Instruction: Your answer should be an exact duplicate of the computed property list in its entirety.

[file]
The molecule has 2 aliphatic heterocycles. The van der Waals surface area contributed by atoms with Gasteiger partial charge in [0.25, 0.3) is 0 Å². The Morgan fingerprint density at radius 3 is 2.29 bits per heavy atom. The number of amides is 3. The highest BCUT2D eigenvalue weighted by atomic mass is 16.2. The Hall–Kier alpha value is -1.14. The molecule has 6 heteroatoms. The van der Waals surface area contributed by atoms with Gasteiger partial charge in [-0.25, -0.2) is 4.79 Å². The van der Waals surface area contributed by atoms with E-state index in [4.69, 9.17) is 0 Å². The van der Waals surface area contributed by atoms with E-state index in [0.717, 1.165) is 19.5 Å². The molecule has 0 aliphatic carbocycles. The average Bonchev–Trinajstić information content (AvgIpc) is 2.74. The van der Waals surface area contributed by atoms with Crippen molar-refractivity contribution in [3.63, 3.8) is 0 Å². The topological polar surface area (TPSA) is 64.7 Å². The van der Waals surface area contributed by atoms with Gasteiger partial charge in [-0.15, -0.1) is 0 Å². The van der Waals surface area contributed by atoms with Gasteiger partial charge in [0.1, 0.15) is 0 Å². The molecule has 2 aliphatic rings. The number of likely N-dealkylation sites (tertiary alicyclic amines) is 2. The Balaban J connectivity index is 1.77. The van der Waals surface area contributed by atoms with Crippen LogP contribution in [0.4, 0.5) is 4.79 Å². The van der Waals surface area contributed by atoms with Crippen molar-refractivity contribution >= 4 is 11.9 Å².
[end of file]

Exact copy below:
The molecule has 2 aliphatic heterocycles. The van der Waals surface area contributed by atoms with Gasteiger partial charge in [0.25, 0.3) is 0 Å². The Morgan fingerprint density at radius 3 is 2.29 bits per heavy atom. The number of amides is 3. The highest BCUT2D eigenvalue weighted by atomic mass is 16.2. The Hall–Kier alpha value is -1.14. The molecule has 6 heteroatoms. The van der Waals surface area contributed by atoms with Gasteiger partial charge in [-0.25, -0.2) is 4.79 Å². The van der Waals surface area contributed by atoms with E-state index in [4.69, 9.17) is 0 Å². The van der Waals surface area contributed by atoms with E-state index in [0.717, 1.165) is 19.5 Å². The molecule has 0 aliphatic carbocycles. The average Bonchev–Trinajstić information content (AvgIpc) is 2.74. The van der Waals surface area contributed by atoms with Crippen molar-refractivity contribution in [3.63, 3.8) is 0 Å². The topological polar surface area (TPSA) is 64.7 Å². The van der Waals surface area contributed by atoms with Gasteiger partial charge in [-0.15, -0.1) is 0 Å². The van der Waals surface area contributed by atoms with Gasteiger partial charge in [0.1, 0.15) is 0 Å². The molecule has 2 aliphatic rings. The number of likely N-dealkylation sites (tertiary alicyclic amines) is 2. The Balaban J connectivity index is 1.77. The van der Waals surface area contributed by atoms with Crippen LogP contribution in [0.4, 0.5) is 4.79 Å². The van der Waals surface area contributed by atoms with Crippen molar-refractivity contribution >= 4 is 11.9 Å².